if the Kaiser had said No

November 11, 2019

“But what I would like to know,” says Albert, “is whether there would not have been a war if the Kaiser had said No.”

“I’m sure there would,” I interject, “he was against it from the first.”

“Well, if not him alone, then perhaps if twenty or thirty people in the world had said No.”

“That’s probable,” I agree, “but they damned well said Yes.”

“It’s queer, when one thinks about it,” goes on Kropp, “we are here to protect our fatherland. And the French are over there to protect their fatherland. Now who’s in the right?”

“Perhaps both,” say I without believing it.

“Yes, well now,” pursues Albert, and I see that he means to drive me into a corner, “but our professors and parsons and newspapers say that we are the only ones that are right, and let’s hope so; – but the French professors and parsons and newspapers say that the right is on their side, now what about that?”

“That I don’t know,” I say, “but whichever way it is there’s war all the same and every month more countries coming in.”

Tjaden reappears. He is still quite excited and again joins the conversation, wondering just how a war gets started.

“Mostly by one country badly offending another,” answers Albert with a slight air of superiority.

Then Tjaden pretends to be obtuse. “A country? I don’t follow. A mountain in Germany cannot offend a mountain in France. Or a river, or a wood, or a field of wheat.”

“Are you really as stupid as that, or are you just pulling my leg?” growls Kropp, “I don’t mean that at all. One people offends the other – “

“Then I haven’t any business here at all,” replies Tjaden, “I don’t feel myself offended.”

“Well, let me tell you,” says Albert sourly, “it doesn’t apply to tramps like you.”

“Then I can be going home right away,” retorts Tjaden, and we all laugh, “Ach, man! he means the people as a whole, the State – ” exclaims Mller.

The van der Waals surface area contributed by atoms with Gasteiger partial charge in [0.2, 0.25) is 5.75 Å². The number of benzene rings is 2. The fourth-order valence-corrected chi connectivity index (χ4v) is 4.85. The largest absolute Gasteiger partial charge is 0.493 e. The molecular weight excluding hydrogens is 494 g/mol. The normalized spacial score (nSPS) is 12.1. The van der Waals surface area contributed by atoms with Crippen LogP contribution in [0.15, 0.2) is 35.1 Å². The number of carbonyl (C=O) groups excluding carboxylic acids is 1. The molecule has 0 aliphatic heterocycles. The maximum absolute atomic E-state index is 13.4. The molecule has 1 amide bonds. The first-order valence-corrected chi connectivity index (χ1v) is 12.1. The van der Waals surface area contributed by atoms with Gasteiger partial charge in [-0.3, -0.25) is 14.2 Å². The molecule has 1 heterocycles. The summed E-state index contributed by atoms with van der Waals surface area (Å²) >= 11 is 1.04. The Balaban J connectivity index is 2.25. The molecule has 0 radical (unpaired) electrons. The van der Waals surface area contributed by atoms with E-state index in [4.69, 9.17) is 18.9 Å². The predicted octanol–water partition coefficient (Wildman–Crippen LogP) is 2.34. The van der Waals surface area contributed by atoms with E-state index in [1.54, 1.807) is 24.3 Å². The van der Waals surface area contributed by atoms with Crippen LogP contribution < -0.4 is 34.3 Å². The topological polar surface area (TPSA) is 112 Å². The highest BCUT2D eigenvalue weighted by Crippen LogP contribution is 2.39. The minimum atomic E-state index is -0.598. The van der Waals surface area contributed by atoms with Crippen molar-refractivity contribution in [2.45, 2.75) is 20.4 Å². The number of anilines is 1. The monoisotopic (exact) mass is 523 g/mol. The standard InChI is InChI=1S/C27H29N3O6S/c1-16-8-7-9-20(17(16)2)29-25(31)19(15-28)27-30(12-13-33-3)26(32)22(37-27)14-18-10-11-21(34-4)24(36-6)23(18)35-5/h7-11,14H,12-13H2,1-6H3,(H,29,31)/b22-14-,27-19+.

“State, State” -Tjaden snaps his fingers contemptuously, “Gendarmes, police, taxes, that’s your State; – if that’s what you are talking about, no, thank you.”

“That’s right,” says Kat, “you’ve said something for once, Tjaden. State and home-country, there’s a big difference.”

“But they go together,” insists Kropp, “without the State there wouldn’t be any home-country.”

“True, but just you consider, almost all of us are simple folk. And in France, too, the majority of men are labourers, workmen, or poor clerks. Now just why would a French blacksmith or a French shoemaker want to attack us? No, it is merely the rulers. I had never seen a Frenchman before I came here, and it will be just the same with the majority of Frenchmen as regards us. They weren’t asked about it anymore than we were.”

“Then what exactly is the war for?” asks Tjaden.

Kat shrugs his shoulders. “There must be some people to whom the war is useful.”

“Well, I’m not one of them,” grins Tjaden.

“Not you, nor anybody else here.”

“Who are they then?” persists Tjaden.

“It isn’t any use to the Kaiser either. He has everything he can want already.”

“I’m not so sure about that,” contradicts Kat, “he has not had a war up till now. And every full-grown emperor requires at least one war, otherwise he would not become famous. You look in your school books.”